By Natalie Mortimer | N/A

September 21, 2016 | 4 min read

The top marketer at Direct Line Mark Evans will this weekend see the fruits of his Cancer Research fundraising endeavour come to fruition, as he calls on fellow senior marketers to help small to medium sized charities that are often under-resourced to raise funds.

This Saturday 24 September Evans’ brainchild the Sprintathon will see 422 people collectively run a marathon, with each one reaching 100m as fast as they possibly can. The event has been created to raise funds for Stand Up To Cancer, the joint national fundraising campaign from Cancer Research UK and Channel 4 to accelerate cancer research and save more lives. Via the Sprintathon, Evans is hoping to break the world’s fastest ever marathon and help to beat cancer at the same time.

The event is also being backed by the Marketing Society through its Marketing for Good: Make a Difference initiative, which has been created to give its network of marketers the opportunity to give something back.

In an exclusive interview with The Drum, Evans said that top class marketers are a “missing skill” in the charity sectors “armoury” and explained why he thinks the industry should lend their marketing prowess to a worthy cause.

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“From my perspective [small to medium sized] charities do not tend to have a graduate intake of marketers or are able to afford top level marketers,” he said. “The very nature is that it is often ‘make do’ in many cases and so it’s not usually a hunting ground for top class marketers - that’s a missing skill in their armoury.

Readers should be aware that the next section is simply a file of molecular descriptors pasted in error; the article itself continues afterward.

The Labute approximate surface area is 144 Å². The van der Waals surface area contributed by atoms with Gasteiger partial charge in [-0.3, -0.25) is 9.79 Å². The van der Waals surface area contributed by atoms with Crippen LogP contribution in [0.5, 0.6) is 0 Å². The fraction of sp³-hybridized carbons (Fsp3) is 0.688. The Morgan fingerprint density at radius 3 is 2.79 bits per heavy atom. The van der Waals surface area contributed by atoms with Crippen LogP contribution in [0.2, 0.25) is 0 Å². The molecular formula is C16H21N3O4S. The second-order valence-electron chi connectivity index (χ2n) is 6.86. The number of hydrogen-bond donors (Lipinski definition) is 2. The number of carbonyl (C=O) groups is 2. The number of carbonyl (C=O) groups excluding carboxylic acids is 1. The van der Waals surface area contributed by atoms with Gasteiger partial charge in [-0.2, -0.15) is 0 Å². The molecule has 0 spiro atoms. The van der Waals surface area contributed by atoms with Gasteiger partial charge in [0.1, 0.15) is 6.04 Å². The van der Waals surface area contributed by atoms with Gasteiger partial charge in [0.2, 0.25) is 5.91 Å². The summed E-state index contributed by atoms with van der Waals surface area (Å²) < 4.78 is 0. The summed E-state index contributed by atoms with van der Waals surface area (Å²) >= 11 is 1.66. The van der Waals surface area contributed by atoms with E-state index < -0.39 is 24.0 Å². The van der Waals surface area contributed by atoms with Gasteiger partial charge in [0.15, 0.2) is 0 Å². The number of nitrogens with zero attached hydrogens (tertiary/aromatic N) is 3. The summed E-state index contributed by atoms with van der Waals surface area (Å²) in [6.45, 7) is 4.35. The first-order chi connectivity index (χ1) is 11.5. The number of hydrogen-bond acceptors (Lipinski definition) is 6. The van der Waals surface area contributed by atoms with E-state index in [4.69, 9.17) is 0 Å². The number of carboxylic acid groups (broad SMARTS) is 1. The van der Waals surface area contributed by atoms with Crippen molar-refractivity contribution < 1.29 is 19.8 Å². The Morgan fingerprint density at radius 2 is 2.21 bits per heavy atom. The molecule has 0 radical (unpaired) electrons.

“There are many great marketers in the UK who do have discretionary time, effort and will, but the connection hasn’t been made forcefully, so I think what the Marketing Society is trying to do is brilliant because there are many marketers out there who can reapply their success and achieve significance in a sector that really needs it.”

Marketing for Good: Make a Difference was formed in 2013 after Marketing Society chief executive Gemma Greaves helped a charity with its marketing only to find that she was unable to help the charity out as much as she would like due to time constraints. Greaves then decided to team with Pimp My Cause, a web platform that connects the world of marketing with good causes.

“I think what we are doing right now is on a tipping point of opportunity and on the cusp of something very exciting that we could take out on a wider scale and make a real impact as an industry,” Greaves told The Drum. “It is something that we as marketers have a responsibility to do as we are uniquely placed with our skill set; understanding the customer, driving growth, leading innovation, driving the change and leading people to have an impact.”

So far the initiative has matched over 100 of its members with a variety of charities including St John’s Ambulance (Gareth Simpson, Leo Burnett); Stand Against Violence (Justin Cernis, The Cernis Collective) and Yes To Life (Celia Pronto, Ford Retail Group).

The outcome so far has been “two-fold” with both the charities involved benefiting from expertise and the marketers themselves having the opportunity to be hands on and enhance their skills in different ways.

“We can add energy to the thinking process and the discipline of marketing and energy to sometimes, beleaguered, under resourced charity marketing folks but also personal energy, it does feel good to do good,” added Evans.

The campaign to support the Sprintathon was created by WCRS.

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